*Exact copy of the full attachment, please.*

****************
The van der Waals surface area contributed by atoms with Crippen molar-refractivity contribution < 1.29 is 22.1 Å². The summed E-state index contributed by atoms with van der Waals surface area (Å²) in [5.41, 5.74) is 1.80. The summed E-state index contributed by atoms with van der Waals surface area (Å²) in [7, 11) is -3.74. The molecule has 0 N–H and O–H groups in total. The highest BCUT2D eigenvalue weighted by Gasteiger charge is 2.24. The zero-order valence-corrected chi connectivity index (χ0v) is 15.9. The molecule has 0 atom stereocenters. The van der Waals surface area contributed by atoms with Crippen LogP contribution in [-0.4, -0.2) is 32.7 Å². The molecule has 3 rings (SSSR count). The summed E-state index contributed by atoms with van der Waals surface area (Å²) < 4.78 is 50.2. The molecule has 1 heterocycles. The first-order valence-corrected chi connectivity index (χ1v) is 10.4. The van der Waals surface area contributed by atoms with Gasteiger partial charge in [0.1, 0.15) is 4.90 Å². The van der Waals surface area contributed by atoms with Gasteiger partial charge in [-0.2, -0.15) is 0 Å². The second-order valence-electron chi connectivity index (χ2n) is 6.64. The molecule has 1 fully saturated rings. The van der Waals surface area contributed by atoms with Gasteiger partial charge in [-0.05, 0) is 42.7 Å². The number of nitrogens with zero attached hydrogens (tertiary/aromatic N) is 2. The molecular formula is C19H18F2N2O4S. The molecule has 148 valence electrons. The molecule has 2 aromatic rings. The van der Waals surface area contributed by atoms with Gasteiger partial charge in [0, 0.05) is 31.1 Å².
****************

The van der Waals surface area contributed by atoms with Crippen molar-refractivity contribution < 1.29 is 22.1 Å². The summed E-state index contributed by atoms with van der Waals surface area (Å²) in [5.41, 5.74) is 1.80. The summed E-state index contributed by atoms with van der Waals surface area (Å²) in [7, 11) is -3.74. The molecule has 0 N–H and O–H groups in total. The highest BCUT2D eigenvalue weighted by Gasteiger charge is 2.24. The zero-order valence-corrected chi connectivity index (χ0v) is 15.9. The molecule has 0 atom stereocenters. The van der Waals surface area contributed by atoms with Crippen LogP contribution in [-0.4, -0.2) is 32.7 Å². The molecule has 3 rings (SSSR count). The summed E-state index contributed by atoms with van der Waals surface area (Å²) < 4.78 is 50.2. The molecule has 1 heterocycles. The first-order valence-corrected chi connectivity index (χ1v) is 10.4. The van der Waals surface area contributed by atoms with Gasteiger partial charge in [0.1, 0.15) is 4.90 Å². The van der Waals surface area contributed by atoms with Gasteiger partial charge in [-0.2, -0.15) is 0 Å². The second-order valence-electron chi connectivity index (χ2n) is 6.64. The molecule has 1 fully saturated rings. The van der Waals surface area contributed by atoms with Gasteiger partial charge in [-0.05, 0) is 42.7 Å². The number of nitrogens with zero attached hydrogens (tertiary/aromatic N) is 2. The molecular formula is C19H18F2N2O4S. The molecule has 148 valence electrons. The molecule has 2 aromatic rings. The van der Waals surface area contributed by atoms with Gasteiger partial charge in [0, 0.05) is 31.1 Å².